Sunday, October 05, 2014

Waste water

Drought denialism?

The Porterville Recorder is a local newspaper down in my home turf of Tulare County. You may have heard of Porterville. The New York Times featured it prominently in a story about the great California drought and its impact on the Central Valley. The situation is grim, with wells running dry and people limited to bottled water for the necessities of life. Farmers with crops had already been told that irrigation water would not be available from the state's interconnected water projects. Hundreds of thousands of acres lie fallow, waiting for the uncertain return of water in this third year of intense drought.

Last month the Recorder published a guest editorial by pistachio grower Lee Cohen that fingered a popular culprit: radical environmentalism.
Water issues seem to have been hi-jacked, ransacked, and co-opted in California by the environmentalist radicals. There is a cavernous, endless void of common sense.

Let me explain. Two hundred percent of the entire Central Valley’s annual agricultural water needs are being flush[ed] straight to sea for a variety of different esoteric environmental reasons. The Central Valley is reeling from the devastation this policy hath wrought.
Anyone who drives down U.S. 99 or Interstate 5 will have seen the signs demanding an end to the “Congress-Created” drought. It's an article of faith among many down in the valley that the water shortage is all some kind of extremist environmentalist plot to coddle a tiny fish.
This water is being diverted to save nonindigenous smelt in the San Francisco Bay. Hundreds of millions of gallons went to this cause. Zero gallons to the Central Valley’s people and farms.
There are pumps at the top of the Central Valley water canal infrastructure which are restricted from running due to an old Endangered Species Act ruling, an outcome crafted, championed, and orchestrated over decades by the environmental movement to protect these minnows.
If only the pumps could be turned on, the Central Valley drought would be over! Those stupid little fish would die, but farms would live!  But “diverted”? No, it's the natural flow through the Delta. Diversion occurs when it's pumped elsewhere. Nevertheless, Cohen reiterates his key point:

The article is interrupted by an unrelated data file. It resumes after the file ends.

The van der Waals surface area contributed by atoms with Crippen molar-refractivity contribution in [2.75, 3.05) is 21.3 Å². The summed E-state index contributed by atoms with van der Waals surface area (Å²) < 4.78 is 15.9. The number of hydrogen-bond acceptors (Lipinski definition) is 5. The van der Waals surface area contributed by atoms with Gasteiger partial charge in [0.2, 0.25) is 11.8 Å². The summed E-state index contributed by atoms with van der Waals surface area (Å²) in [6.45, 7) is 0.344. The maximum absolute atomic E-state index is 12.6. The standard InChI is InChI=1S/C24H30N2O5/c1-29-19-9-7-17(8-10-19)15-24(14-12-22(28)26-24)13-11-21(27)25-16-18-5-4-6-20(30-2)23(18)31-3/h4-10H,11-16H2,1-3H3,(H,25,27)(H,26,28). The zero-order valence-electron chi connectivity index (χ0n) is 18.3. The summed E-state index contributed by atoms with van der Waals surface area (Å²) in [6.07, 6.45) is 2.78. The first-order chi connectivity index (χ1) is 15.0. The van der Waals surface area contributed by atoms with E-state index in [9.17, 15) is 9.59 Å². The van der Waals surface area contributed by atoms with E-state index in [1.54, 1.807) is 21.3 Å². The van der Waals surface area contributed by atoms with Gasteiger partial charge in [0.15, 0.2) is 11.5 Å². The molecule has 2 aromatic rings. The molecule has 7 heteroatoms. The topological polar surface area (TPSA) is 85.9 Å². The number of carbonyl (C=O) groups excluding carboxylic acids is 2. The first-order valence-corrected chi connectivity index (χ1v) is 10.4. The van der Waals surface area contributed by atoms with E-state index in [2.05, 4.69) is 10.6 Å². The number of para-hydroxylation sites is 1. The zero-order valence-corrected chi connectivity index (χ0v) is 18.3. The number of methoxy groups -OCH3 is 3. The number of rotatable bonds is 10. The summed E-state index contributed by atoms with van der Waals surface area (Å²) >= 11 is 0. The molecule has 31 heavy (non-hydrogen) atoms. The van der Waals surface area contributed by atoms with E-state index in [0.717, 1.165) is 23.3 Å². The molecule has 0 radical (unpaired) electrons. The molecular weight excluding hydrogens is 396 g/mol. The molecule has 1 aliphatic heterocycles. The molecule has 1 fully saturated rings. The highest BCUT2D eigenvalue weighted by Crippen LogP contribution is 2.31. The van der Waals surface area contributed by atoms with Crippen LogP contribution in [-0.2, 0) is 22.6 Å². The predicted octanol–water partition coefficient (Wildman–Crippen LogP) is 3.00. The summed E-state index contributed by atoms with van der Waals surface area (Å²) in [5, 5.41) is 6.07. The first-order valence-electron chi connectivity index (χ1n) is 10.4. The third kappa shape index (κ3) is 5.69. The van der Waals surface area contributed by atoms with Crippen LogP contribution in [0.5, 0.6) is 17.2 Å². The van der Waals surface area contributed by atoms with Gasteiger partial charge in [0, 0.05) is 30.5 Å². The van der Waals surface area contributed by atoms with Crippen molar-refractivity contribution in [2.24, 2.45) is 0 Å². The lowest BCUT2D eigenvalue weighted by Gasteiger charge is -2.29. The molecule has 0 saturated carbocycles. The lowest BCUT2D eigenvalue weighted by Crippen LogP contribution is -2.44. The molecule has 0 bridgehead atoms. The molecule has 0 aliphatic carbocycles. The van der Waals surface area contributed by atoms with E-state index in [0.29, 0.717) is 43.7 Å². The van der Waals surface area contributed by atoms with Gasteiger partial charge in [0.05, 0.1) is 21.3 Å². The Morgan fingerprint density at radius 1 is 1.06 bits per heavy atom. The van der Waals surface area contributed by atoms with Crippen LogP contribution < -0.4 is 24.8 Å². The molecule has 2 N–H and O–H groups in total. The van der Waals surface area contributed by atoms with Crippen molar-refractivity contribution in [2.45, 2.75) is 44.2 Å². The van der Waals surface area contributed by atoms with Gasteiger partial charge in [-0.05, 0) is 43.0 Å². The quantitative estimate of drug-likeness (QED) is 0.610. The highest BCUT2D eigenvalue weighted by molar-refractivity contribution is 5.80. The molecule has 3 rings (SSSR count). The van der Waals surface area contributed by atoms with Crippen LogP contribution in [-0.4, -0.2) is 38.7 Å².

The immediate water crisis has been fomented by the environmentalists since there is plenty of water in the north (Remember the 200 percent outflows to the Pacific ongoing today?). The current crisis in the Central Valley could be mitigated immediately if the pumps were turned on and the canals filled.
Apparently Cohen believes that half the water currently being “flushed” into the sea could be diverted from Northern California's abundant supply and shipped south to thirsty farmland. What would happen to the San Joaquin Delta and the San Francisco Bay Area if the water flow were cut in half from its currently drought-depressed levels?

Salt-water incursion, of course. The Delta would die. The Pacific Ocean waters that currently mix in the bay would move further into the Delta. Would it reach the pumps and cause them to start shipping saline solution to the south? I don't know. The damage might not extend that far, although the Delta would suffer severe degradation. But quite apart from the fate of the tiny smelt, the Bay Area fisheries could be taken off life-support because they could not survive with the flow cut in half.

No one should understate the suffering of California's farms and farmers under the continuing drought. Livelihoods and family traditions are being destroyed and only the strongest manage to survive. But the debate over remedies for the drought has been poisoned by paranoid fantasies.
The environmentalists are trying to, in their own words, return the Central Valley to the natural condition it was 200 years ago—a vast ecological basin. They are trying to dry the place up, starve it, reverse the development—a form of radical anti-progress, if you will.
Cohen does not share with us “their own words,” the words of the extremists who supposedly have the state legislature and the court system at their beck and call. If he dredged up a quote—and surely one could be found somewhere—espousing a radical return to “unspoiled nature” before the advent of farming in the valley, Cohen would necessarily find himself citing some fringe figure of minimal authority and negligible influence in today's debates over water policy. The real issue is that water is in catastrophically short supply and farmers are in competition with many others who want and need Northern California water. Cohen says “there is plenty of water in the north” even as the north state's reservoirs have fallen to record lows in water storage.This delusion will not advance the state of the debate.
They take our water and say we can’t dig for more. They care not about the people. They care not about the communities. They care not about the jobs. They care not about the farms. And by dumping water to the sea, they care not about the water. Indeed, environmentalists even care not about the trees.
Cohen rings the changes on his talking points to make sure we don't miss them: “our water,” he says; “dumping water to the sea.” Any drop that makes it to the San Francisco Bay is evidently wasted.

And lest we miss Cohen's qualifications to speak on behalf of “small family farms, which represent more than 90 percent of agriculture in California,” he drops this nugget on the table:
I, a true environmentalist, who grows and cares for 1.5 million pistachio trees, say to all, indeed, these radicals, care not about the trees.
Thank you, small farmer, for enlightening us.